should involve a retrospective commentary on the session.
2.2.1. Claim
Session plans are useful for allocating time to content, ensuring coverage of learning styles and
communicating teaching methodology to colleagues. I produce session plans with these aims
in mind.
2.2.2. Evidence
Courses Attended the following courses to learn about designing and structuring teaching
sessions and courses: (See Appendix E, Skillsforge points summary , on page 63.)
Eective Lecturing,
Structuring and Designing Courses,
Planning Assessment Methods for Student Work, and
Evaluation and Quality Enhancement.
This relates to the HEA Professional Standards Framework at AOA6, CK2-3 and CK5.
Session plans Session plans for three styles of teaching are provided:
Session plan A.1, p27, covers a computer laboratory practical for a third year program-
ming module.
Session plan A.2, p29, refers to a pen-and-paper exercise class for rst year mathematics.
In these sessions, group working is highly encouraged. Feedback F.1, p67 was collected
for the entire module.
Session plan A.3, p32, outlines a guest lecture I performed for a third year a compulsory
module, relating the topic to my specic research. Student feedback F.3, p69 for the
lecture was collected.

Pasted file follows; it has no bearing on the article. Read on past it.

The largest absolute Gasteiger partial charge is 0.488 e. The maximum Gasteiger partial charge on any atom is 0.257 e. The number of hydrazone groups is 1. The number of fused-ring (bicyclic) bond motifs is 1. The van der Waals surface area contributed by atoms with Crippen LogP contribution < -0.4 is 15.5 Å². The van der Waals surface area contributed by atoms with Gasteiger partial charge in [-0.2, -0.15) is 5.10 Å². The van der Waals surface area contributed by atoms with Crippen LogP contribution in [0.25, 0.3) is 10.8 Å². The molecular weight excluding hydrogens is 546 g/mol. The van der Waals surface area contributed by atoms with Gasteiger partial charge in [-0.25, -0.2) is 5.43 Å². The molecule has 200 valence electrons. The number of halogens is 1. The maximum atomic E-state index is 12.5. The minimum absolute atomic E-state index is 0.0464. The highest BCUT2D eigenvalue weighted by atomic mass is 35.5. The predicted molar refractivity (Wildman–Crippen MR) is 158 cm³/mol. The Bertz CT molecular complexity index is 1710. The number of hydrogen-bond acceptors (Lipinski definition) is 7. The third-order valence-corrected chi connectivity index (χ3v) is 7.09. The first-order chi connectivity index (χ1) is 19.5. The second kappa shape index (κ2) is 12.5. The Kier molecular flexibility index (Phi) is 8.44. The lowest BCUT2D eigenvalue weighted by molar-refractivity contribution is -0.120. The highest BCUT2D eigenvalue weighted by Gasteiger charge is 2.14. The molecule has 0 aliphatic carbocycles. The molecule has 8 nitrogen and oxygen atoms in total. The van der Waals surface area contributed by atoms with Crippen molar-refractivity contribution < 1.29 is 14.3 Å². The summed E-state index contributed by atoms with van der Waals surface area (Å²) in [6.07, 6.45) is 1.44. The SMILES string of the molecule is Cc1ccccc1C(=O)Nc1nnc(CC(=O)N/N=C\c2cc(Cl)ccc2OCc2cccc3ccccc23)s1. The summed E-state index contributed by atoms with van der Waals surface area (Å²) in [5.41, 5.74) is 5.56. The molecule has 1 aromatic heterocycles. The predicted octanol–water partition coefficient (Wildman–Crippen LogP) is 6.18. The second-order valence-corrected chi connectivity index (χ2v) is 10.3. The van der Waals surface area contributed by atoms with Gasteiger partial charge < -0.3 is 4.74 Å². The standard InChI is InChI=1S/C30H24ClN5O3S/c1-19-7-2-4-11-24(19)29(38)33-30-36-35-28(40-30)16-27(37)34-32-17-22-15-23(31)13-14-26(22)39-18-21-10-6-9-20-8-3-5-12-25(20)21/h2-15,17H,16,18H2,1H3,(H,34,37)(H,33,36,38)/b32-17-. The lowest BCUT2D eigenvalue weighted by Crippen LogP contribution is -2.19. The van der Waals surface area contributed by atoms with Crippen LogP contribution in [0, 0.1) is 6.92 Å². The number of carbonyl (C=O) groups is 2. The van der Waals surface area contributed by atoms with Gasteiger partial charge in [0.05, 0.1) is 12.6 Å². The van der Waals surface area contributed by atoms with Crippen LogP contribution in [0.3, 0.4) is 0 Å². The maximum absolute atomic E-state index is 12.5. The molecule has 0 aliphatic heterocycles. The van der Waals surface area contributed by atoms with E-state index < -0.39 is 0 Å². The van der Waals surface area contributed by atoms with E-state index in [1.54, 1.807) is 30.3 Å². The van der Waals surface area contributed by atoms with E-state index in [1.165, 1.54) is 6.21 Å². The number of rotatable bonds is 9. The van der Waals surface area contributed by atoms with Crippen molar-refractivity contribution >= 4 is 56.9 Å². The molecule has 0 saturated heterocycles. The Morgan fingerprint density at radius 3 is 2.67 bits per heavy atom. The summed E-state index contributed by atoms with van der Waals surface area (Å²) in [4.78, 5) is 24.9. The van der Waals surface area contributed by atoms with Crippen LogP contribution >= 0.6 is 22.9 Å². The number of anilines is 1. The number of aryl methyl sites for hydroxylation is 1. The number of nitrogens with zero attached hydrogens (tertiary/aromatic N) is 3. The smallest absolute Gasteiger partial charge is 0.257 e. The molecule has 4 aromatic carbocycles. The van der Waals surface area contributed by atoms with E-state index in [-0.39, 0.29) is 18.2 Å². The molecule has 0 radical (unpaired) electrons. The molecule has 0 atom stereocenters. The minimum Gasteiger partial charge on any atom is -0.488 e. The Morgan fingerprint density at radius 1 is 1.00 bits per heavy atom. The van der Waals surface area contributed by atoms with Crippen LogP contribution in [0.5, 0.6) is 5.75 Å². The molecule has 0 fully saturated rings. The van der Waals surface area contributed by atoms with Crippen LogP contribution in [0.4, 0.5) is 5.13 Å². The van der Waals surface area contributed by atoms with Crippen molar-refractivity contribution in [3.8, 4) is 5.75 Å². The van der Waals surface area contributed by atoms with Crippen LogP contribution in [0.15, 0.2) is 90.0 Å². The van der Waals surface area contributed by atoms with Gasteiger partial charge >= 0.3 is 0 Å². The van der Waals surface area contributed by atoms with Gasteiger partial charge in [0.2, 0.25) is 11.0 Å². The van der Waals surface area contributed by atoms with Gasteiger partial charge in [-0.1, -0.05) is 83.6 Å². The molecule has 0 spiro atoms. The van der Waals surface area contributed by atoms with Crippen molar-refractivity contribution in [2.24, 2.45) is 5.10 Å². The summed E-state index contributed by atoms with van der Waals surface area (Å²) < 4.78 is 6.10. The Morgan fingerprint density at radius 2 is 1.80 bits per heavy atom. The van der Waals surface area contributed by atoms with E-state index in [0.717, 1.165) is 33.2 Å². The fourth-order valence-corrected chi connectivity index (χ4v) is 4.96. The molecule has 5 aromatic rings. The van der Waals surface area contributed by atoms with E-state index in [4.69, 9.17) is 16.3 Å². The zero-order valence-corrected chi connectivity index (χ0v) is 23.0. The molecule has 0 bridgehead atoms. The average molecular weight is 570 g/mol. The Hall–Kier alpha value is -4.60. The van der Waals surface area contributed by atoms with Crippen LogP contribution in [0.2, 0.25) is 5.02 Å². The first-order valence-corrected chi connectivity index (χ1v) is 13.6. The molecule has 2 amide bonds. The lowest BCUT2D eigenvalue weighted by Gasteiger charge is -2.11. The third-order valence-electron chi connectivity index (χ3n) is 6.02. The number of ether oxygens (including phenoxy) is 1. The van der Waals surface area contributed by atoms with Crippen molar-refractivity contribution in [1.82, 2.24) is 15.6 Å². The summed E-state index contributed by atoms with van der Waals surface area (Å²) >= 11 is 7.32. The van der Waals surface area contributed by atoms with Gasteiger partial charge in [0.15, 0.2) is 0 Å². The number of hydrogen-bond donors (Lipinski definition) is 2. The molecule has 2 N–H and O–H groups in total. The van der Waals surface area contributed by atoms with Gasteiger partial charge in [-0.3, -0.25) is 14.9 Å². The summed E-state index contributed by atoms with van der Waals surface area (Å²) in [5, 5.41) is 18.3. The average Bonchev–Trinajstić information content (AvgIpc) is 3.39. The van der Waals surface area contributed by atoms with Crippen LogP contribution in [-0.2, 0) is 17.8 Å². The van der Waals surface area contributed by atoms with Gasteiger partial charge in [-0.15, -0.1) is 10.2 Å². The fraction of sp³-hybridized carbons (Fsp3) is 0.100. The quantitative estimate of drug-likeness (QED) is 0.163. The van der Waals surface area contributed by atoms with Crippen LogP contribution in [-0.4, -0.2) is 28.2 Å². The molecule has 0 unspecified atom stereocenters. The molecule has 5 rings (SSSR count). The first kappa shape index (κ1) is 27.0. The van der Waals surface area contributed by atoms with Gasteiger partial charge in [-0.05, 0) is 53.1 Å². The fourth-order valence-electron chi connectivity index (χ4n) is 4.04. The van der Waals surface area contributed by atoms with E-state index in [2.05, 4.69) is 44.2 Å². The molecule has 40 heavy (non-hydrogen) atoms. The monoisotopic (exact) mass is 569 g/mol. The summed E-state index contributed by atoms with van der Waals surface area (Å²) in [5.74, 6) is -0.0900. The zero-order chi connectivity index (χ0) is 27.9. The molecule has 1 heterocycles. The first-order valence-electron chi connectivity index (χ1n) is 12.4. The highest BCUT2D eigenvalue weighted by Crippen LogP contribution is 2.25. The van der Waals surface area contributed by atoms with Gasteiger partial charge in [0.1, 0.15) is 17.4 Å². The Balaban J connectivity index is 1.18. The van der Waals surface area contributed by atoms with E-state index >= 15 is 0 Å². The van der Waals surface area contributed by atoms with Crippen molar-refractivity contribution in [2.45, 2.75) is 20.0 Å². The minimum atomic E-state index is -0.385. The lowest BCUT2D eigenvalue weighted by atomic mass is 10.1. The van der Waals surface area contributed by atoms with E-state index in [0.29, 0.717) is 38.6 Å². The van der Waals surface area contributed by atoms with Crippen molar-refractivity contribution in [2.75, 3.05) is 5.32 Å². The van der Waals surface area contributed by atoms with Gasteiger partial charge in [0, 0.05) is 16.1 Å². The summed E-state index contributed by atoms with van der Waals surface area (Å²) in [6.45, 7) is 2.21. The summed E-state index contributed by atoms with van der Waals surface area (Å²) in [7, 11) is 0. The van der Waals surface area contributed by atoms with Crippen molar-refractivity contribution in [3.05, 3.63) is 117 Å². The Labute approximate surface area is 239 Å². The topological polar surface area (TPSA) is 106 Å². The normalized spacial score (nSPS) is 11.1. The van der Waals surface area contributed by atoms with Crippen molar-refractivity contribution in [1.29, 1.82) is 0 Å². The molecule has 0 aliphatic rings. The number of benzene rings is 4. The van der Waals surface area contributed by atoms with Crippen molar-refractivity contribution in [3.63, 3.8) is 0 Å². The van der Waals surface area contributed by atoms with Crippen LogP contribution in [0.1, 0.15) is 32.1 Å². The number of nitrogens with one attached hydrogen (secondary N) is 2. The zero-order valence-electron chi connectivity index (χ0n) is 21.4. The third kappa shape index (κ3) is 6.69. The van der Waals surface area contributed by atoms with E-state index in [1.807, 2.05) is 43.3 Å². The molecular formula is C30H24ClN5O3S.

This relates to the HEA Professional Standards Framework at AOA1, AOA3-6, CK1-3, CK5
and PV1-3.
2.2.3. Reection
Sessions plans, to varying degrees of formality, form the basis of most of my academic in-
teractions. I plan research meetings to ensure that objectives are known and met. Research
seminars are planned to allocate time to specic points and ensure a narrative. Creating ses-
sion plans for teaching are a natural extension. However, I am interested in planning for class
dynamics such as student engagement, pace of progression and tangential topics.
In my guest lecture, (CGO lecture session plan A.3, p32) I compensated for an unpredictable
pace of delivery by planning in student discussion breaks. The length and scope of these breaks
could be adjusted to bring me back to the planned timetable.
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2. Learning outcomes
Fluid session plans are more time consuming to construct. It would be interesting to de-
termine whether the additional resources required outweigh the benets, such as encouraging
deep learning but following topics that the class is interested in.